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Creating empathy – the first rule of negotiation

We carry out negotiations every day, whether at work or within our family and social relationships. Using empathy well is a vital part of how we negotiate our way through life.

In the words of the FBI’s former lead hostage negotiator, Chris Voss, “if you don’t create empathy with the hostage-takers, the hostages die.” How different this is to the approach many of my clients take, where both sides view negotiation as a battle of wills…where muscle-flexing is more important than empathy, understanding and problem-solving.

Family feuding!

I was able to share the important role of empathy in negotiation with a client, Michael, at just the right time. Michael, his siblings and their parents were involved in unpleasantness over the sale of a family property.  Things had been rumbling on for a year, but it was all coming to a head. Michael felt he was getting significantly short-changed and that the family were ganging-up on him, coercing him to concede.  This pre-occupation was badly affecting Michael’s performance at work.

He was on the receiving end of what is known as a fairness threat. He felt that he was being treated unfairly, triggering the amygdala’s freeze-flight-fight response – not very useful in a negotiation situation.

I explained to Michael that the brain is a social organ. The very success of the human species lies in its ability to collaborate. Empathy is a pro-social behaviour. It is received at an emotional level and helps build rapport and trust. The brain craves connection with others.  To reward and reinforce this, it releases dopamine and oxytocin which make us feel good, when those connections are made.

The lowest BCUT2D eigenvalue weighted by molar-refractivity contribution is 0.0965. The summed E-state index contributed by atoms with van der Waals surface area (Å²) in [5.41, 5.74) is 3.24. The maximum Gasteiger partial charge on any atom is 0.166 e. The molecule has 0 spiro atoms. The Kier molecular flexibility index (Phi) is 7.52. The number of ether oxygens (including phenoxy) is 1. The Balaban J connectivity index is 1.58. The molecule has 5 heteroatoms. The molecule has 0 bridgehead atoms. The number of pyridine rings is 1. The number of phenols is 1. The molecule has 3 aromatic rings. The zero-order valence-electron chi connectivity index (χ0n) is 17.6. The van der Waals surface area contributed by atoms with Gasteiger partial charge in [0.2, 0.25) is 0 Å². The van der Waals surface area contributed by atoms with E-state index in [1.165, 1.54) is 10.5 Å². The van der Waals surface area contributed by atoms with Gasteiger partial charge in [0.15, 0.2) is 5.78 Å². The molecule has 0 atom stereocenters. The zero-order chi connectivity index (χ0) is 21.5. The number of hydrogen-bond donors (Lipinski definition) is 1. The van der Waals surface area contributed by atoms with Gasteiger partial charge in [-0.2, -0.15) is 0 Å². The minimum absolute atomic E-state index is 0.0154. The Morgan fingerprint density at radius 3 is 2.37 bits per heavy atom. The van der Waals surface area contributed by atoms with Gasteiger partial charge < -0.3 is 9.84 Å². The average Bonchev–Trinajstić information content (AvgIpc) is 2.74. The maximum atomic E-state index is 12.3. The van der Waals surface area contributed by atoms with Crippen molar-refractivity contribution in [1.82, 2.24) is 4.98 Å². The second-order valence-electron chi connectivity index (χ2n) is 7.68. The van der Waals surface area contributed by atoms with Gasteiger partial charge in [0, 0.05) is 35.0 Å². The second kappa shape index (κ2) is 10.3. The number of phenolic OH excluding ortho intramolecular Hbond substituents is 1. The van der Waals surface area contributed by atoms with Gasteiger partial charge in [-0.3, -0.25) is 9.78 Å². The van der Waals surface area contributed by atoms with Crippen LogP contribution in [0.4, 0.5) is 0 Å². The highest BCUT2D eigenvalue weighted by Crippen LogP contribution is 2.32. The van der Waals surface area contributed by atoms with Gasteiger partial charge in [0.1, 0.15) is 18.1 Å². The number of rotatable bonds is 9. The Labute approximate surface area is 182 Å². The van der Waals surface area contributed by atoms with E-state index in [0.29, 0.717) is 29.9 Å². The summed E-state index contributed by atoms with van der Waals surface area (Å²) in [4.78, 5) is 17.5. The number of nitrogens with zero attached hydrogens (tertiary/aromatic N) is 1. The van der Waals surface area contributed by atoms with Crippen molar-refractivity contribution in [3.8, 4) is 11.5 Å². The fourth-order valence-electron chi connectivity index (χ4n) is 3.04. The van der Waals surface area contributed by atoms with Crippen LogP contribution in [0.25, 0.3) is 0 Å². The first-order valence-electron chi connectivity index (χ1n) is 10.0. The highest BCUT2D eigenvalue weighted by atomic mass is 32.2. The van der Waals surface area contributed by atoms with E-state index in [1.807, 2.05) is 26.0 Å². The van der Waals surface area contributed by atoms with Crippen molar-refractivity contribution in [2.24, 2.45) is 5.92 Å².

Number One Rule of Negotiation

 Creating empathy is the first rule of negotiation.  Help the other party get what they want, and ninety percent of the time this will be reciprocated.

Reciprocation is a key tool in influencing because it triggers the fundamental human value of fairness (represented in the orbitofrontal cortex). Charities exploit this by giving you a free gift, like a pen, in the hope that you will reciprocate with a donation.

However, our instinctive responses at the negotiation table when pushed are either to push back, further reinforcing entrenched positions (fight), or to concede (flight).  On a neuroscience level, if we look at what this looks like in the brain,  the amygdala instructs the hypothalamus to release stress-based neurotransmitters, cortisol and noradrenaline.  This creates a narrow self-preservation focus – great for escaping danger on the Savanna plains, but the last thing you want in relationship-based business negotiations!

On-line entrepreneur, Hanson Cheng writes: “In sales negotiations, the ability to empathise with the other party can be the difference between a successful sale and a lost opportunity.

Empathy allows sales professionals to understand the needs, wants, and desires of their prospects, and tailor their approach to meet those needs. This ability also creates a sense of trust and connection, which can help to overcome objections and ensure that the negotiation is coming from a place of mutual benefit.”

In sales negotiations, the ability to empathise with the other party can be the difference between a successful sale and a lost opportunity.

Shut up and listen

To create empathy you need to listen and ask questions, rather than to issue demands.  This doesn’t mean that you have to agree with the other party, but make sure you don’t invalidate their perspective. Really listen to what they are saying.

Empathy and reciprocation work through emotional contagion. In the brain, our mirror neurons fire to create the same behaviours that we witness in others. Oxytocin increases empathy and care-giving, which, in turn, increases dopamine to reward these behaviours – a virtuous cycle.

However, oxytocin is a two-edged sword. It also creates mistrust and suspicion of the out-group.  This is why it is so critical to get the other party on board – alienate them at your peril!

Michael’s success

By listening and asking questions, rather than arguing back, Michael soon found out that some of his siblings had similar concerns to him. These only came to the surface once a discursive rather than combative style had been adopted.

Many negotiations fail because the all-important ‘discussion phase’ is skipped. Too often, we head straight for numbers and haggling.

By listening and empathizing with the needs of the rest of the family, Michael was able to achieve a resolution everyone was happy with.

But it doesn’t matter whether it is family or in business, being empathetic will improve your negotiating skills

This blog was originally published in 2019  and has been updated with additional quotes.

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